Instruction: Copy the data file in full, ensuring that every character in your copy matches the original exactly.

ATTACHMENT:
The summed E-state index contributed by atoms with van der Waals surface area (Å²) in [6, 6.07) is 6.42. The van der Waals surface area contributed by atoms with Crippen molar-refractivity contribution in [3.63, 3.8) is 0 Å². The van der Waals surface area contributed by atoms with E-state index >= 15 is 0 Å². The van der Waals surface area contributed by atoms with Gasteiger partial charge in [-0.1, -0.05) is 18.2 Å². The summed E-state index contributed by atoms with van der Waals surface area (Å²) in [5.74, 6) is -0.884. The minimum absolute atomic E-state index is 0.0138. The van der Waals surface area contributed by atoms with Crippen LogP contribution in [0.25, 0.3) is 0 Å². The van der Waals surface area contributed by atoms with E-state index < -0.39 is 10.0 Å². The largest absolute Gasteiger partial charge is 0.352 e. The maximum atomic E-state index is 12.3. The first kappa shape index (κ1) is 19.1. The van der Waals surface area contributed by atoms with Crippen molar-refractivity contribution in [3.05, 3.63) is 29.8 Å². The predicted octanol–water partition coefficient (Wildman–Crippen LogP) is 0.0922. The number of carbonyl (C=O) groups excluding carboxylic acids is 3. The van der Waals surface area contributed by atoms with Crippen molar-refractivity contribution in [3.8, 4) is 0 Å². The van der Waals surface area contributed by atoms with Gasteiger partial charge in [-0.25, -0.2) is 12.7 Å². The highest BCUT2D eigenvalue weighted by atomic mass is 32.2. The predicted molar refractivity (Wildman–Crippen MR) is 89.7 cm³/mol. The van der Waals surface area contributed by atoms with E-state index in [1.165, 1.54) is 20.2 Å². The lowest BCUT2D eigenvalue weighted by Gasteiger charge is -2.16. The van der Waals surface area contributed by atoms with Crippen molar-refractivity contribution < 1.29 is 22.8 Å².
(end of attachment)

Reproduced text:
The summed E-state index contributed by atoms with van der Waals surface area (Å²) in [6, 6.07) is 6.42. The van der Waals surface area contributed by atoms with Crippen molar-refractivity contribution in [3.63, 3.8) is 0 Å². The van der Waals surface area contributed by atoms with E-state index >= 15 is 0 Å². The van der Waals surface area contributed by atoms with Gasteiger partial charge in [-0.1, -0.05) is 18.2 Å². The summed E-state index contributed by atoms with van der Waals surface area (Å²) in [5.74, 6) is -0.884. The minimum absolute atomic E-state index is 0.0138. The van der Waals surface area contributed by atoms with Crippen LogP contribution in [0.25, 0.3) is 0 Å². The van der Waals surface area contributed by atoms with E-state index < -0.39 is 10.0 Å². The largest absolute Gasteiger partial charge is 0.352 e. The maximum atomic E-state index is 12.3. The first kappa shape index (κ1) is 19.1. The van der Waals surface area contributed by atoms with Crippen molar-refractivity contribution in [3.05, 3.63) is 29.8 Å². The predicted octanol–water partition coefficient (Wildman–Crippen LogP) is 0.0922. The number of carbonyl (C=O) groups excluding carboxylic acids is 3. The van der Waals surface area contributed by atoms with Crippen molar-refractivity contribution in [3.8, 4) is 0 Å². The van der Waals surface area contributed by atoms with Gasteiger partial charge in [-0.25, -0.2) is 12.7 Å². The highest BCUT2D eigenvalue weighted by atomic mass is 32.2. The predicted molar refractivity (Wildman–Crippen MR) is 89.7 cm³/mol. The van der Waals surface area contributed by atoms with E-state index in [1.165, 1.54) is 20.2 Å². The lowest BCUT2D eigenvalue weighted by Gasteiger charge is -2.16. The van der Waals surface area contributed by atoms with Crippen molar-refractivity contribution < 1.29 is 22.8 Å².